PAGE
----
Grandmother has nothing to say when Libby tells her that she is off to LA to look up Dad, a Hollywood screenwriter. Grandmother has been in a New York cemetery for six years and Dad has ... See full summary »
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Grandmother has nothing to say when Libby tells her that she is off to LA to look up Dad, a Hollywood screenwriter. Grandmother has been in a New York cemetery for six years and Dad has been out of Libby's life for 16 of her 19 years. Libby arrives in LA on a Tuesday and phones Dad the one night that Stephanie, who does Jane Fonda's hair, stays over. Stephanie is there the next morning when Libby decides she needs to tell her story face-to-face. Written by
Dale O'Connor <email@example.com>
Actor Walter Matthau''s Herb Tucker character likes to gamble on horses at the races. Matthau was in real life a fan of the race-track and a big gambler. Matthau had long wanted to make a racing picture and got to do this when he starred in Casey's Shadow (1978). Matthau said of this: "Casey's Shadow is the first race picture that's come my way that I've liked". A couple of years after that movie, Matthau followed up that horse racing movie with another, Little Miss Marker (1980), then a couple years later, I Ought to Be in Pictures (1982). See more »
In the closing scenes Libby is first seen sitting on the left side of the bus talking to her seat mate, then when Herb drives his car up next to the bus on the right side she sees him through the right side window. See more »
[cursing in Spanish]
... and your father too, you shitheel!
No, Jew, but in Brooklyn first we learn Spanish then English
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Dinah Manoff plays the main character of Libby, who goes to Hollywood to find her father who is a screenwriter. She is counting on him to help her launch her career as an actress. Manoff is incredibly cute, but she is very loud, annoying, and shouts nearly all her lines. Someone remarked that her performance is bombastic, and that is an understatement. Dinah Manoff has a lot of charisma, and she certainly was a beautiful young woman, but her whiny dialogue and shouting made it hard to like her!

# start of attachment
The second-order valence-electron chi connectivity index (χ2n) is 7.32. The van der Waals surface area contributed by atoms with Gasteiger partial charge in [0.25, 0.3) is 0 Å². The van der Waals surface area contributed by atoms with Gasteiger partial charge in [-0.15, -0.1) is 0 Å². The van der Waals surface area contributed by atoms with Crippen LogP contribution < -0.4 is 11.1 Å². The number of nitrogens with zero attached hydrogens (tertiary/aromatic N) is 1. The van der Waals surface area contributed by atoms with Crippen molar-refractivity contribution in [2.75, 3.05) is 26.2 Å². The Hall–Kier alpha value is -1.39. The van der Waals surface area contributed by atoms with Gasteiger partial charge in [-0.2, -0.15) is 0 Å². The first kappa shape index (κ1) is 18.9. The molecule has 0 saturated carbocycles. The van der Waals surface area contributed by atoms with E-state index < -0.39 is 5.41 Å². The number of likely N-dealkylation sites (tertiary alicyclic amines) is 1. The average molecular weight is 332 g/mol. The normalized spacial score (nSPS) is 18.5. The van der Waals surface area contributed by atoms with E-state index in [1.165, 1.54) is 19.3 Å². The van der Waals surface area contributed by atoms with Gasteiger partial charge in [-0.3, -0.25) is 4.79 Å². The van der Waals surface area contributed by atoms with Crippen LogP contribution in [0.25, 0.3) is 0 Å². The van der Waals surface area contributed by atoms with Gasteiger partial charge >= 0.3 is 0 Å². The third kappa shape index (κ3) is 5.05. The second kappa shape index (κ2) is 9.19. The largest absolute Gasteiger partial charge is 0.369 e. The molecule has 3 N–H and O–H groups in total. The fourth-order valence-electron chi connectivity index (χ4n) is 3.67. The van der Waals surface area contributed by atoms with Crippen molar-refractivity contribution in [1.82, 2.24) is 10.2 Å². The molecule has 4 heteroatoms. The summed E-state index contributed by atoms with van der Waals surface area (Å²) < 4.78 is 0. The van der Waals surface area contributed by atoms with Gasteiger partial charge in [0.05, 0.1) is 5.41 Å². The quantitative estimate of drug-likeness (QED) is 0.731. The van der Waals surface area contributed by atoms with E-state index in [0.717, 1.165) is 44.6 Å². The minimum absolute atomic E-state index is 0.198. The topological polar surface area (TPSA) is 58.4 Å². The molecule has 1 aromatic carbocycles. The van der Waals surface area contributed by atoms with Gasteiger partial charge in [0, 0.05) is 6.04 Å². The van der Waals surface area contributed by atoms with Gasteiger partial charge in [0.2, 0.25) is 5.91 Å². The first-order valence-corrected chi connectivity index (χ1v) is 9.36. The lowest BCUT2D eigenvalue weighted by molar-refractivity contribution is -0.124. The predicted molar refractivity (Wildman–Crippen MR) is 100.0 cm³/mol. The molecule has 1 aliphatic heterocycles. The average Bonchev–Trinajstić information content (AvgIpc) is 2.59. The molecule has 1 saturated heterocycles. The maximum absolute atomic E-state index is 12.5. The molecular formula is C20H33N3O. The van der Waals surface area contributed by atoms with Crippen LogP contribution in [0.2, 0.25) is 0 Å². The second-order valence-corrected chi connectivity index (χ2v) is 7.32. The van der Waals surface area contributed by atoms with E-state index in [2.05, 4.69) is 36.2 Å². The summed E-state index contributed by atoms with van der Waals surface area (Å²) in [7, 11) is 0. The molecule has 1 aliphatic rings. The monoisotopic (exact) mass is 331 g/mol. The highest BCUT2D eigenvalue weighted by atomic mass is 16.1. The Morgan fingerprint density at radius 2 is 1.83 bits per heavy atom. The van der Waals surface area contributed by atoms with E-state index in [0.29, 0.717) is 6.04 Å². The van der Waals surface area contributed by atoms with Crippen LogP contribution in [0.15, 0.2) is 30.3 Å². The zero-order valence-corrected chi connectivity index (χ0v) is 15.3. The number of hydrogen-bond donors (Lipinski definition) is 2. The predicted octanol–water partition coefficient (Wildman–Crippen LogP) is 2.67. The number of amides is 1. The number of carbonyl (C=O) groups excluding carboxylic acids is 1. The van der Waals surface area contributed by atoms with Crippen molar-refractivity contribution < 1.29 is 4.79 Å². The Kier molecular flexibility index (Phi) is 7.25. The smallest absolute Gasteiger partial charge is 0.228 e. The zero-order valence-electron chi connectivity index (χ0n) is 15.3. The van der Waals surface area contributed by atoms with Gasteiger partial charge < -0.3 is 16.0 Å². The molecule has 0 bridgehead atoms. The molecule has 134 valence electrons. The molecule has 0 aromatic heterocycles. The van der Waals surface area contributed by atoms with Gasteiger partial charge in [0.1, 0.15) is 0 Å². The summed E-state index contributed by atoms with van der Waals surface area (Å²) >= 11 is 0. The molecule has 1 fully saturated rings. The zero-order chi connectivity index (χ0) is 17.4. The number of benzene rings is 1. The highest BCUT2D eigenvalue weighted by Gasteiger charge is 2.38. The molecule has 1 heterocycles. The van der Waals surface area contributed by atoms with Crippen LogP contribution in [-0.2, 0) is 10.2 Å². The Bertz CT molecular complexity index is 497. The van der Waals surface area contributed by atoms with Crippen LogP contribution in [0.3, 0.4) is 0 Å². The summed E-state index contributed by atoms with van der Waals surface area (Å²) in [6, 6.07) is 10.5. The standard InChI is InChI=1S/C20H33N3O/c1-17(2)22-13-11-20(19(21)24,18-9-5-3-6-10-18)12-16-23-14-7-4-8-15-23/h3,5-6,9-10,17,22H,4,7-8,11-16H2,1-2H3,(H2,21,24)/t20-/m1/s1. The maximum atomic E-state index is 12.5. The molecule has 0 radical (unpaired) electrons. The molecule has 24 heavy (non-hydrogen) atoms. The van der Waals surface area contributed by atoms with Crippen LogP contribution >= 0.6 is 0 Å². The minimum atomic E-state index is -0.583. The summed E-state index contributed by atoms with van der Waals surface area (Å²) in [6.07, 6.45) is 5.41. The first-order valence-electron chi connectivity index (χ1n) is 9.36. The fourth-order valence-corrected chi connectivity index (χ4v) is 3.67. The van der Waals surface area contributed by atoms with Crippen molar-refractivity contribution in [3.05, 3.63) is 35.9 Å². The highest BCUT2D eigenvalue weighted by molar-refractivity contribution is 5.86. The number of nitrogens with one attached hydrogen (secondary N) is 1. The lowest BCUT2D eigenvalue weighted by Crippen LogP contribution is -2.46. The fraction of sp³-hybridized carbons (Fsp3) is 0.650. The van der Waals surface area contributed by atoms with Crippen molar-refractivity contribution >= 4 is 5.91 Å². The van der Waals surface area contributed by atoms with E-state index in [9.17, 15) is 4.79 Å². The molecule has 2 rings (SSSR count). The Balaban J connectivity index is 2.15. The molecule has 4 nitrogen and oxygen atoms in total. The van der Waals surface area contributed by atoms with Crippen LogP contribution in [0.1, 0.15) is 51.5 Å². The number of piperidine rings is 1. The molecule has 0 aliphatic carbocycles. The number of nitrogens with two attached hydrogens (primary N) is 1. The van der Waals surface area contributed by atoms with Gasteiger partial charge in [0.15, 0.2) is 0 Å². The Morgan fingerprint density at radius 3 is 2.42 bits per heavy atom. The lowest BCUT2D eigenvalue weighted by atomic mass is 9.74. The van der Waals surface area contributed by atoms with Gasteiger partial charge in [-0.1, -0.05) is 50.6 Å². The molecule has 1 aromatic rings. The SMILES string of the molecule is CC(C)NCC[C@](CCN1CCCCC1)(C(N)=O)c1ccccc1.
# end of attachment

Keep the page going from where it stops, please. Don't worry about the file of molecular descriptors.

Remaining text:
Walter Matthau plays Dinah Manoff's father, and in 1982 he was about sixty years old, and yet his hair and (very obviously) fake beard are dyed jet black. Matthau is one of my favorite actors, but in this movie he not only looks silly, ridiculous, and pathetic; but he also seems lost. I am not sure if he was having trouble dealing with Manoff's style of acting, but there are scenes where he just stands there staring at her, and then he says his lines without any feeling. His timing is way off in this movie. Matthau had done much better with a young girl as his co-star in The Bad News Bears. Perhaps Dinah Manoff's sexually charged style (she was always wearing cut-off shorts and pushing her breasts in his face) had Matthau bewildered? As others have pointed out, the only actress that seemed to be in control of her role was Ann-Margret, who looked and sounded great in this movie.
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